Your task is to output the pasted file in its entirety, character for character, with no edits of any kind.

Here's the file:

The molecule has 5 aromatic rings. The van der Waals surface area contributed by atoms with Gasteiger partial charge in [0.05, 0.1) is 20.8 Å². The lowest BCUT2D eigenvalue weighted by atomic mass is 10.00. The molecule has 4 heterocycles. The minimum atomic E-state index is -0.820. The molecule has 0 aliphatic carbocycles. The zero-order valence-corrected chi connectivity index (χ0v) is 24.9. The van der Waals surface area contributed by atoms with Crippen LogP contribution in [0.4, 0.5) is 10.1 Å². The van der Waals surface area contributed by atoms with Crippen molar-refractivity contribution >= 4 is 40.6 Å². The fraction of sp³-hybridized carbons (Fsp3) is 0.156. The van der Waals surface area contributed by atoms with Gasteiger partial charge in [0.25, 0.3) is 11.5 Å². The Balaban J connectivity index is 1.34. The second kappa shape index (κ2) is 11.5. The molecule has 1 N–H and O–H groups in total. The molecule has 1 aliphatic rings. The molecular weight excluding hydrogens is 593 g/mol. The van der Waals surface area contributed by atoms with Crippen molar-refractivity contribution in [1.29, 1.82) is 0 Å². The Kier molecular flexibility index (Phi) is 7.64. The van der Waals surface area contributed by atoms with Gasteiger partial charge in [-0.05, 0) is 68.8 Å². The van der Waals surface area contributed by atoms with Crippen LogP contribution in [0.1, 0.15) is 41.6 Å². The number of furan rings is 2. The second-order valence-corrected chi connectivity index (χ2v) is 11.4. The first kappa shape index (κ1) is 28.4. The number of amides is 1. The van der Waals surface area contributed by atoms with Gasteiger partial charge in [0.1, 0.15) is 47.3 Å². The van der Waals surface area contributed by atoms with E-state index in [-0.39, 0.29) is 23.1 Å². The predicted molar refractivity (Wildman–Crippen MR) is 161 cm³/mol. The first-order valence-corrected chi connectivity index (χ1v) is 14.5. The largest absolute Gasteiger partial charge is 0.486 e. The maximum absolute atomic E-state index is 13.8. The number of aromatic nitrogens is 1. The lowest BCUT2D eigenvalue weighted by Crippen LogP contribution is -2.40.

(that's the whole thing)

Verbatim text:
The molecule has 5 aromatic rings. The van der Waals surface area contributed by atoms with Gasteiger partial charge in [0.05, 0.1) is 20.8 Å². The lowest BCUT2D eigenvalue weighted by atomic mass is 10.00. The molecule has 4 heterocycles. The minimum atomic E-state index is -0.820. The molecule has 0 aliphatic carbocycles. The zero-order valence-corrected chi connectivity index (χ0v) is 24.9. The van der Waals surface area contributed by atoms with Crippen LogP contribution in [0.4, 0.5) is 10.1 Å². The van der Waals surface area contributed by atoms with Crippen molar-refractivity contribution >= 4 is 40.6 Å². The fraction of sp³-hybridized carbons (Fsp3) is 0.156. The van der Waals surface area contributed by atoms with Gasteiger partial charge in [0.25, 0.3) is 11.5 Å². The Balaban J connectivity index is 1.34. The second kappa shape index (κ2) is 11.5. The molecule has 1 N–H and O–H groups in total. The molecule has 1 aliphatic rings. The molecular weight excluding hydrogens is 593 g/mol. The van der Waals surface area contributed by atoms with Crippen molar-refractivity contribution in [1.29, 1.82) is 0 Å². The Kier molecular flexibility index (Phi) is 7.64. The van der Waals surface area contributed by atoms with Gasteiger partial charge in [-0.05, 0) is 68.8 Å². The van der Waals surface area contributed by atoms with Crippen LogP contribution in [0.1, 0.15) is 41.6 Å². The number of furan rings is 2. The second-order valence-corrected chi connectivity index (χ2v) is 11.4. The first kappa shape index (κ1) is 28.4. The number of amides is 1. The van der Waals surface area contributed by atoms with Gasteiger partial charge in [0.1, 0.15) is 47.3 Å². The van der Waals surface area contributed by atoms with E-state index in [-0.39, 0.29) is 23.1 Å². The predicted molar refractivity (Wildman–Crippen MR) is 161 cm³/mol. The first-order valence-corrected chi connectivity index (χ1v) is 14.5. The largest absolute Gasteiger partial charge is 0.486 e. The maximum absolute atomic E-state index is 13.8. The number of aromatic nitrogens is 1. The lowest BCUT2D eigenvalue weighted by Crippen LogP contribution is -2.40.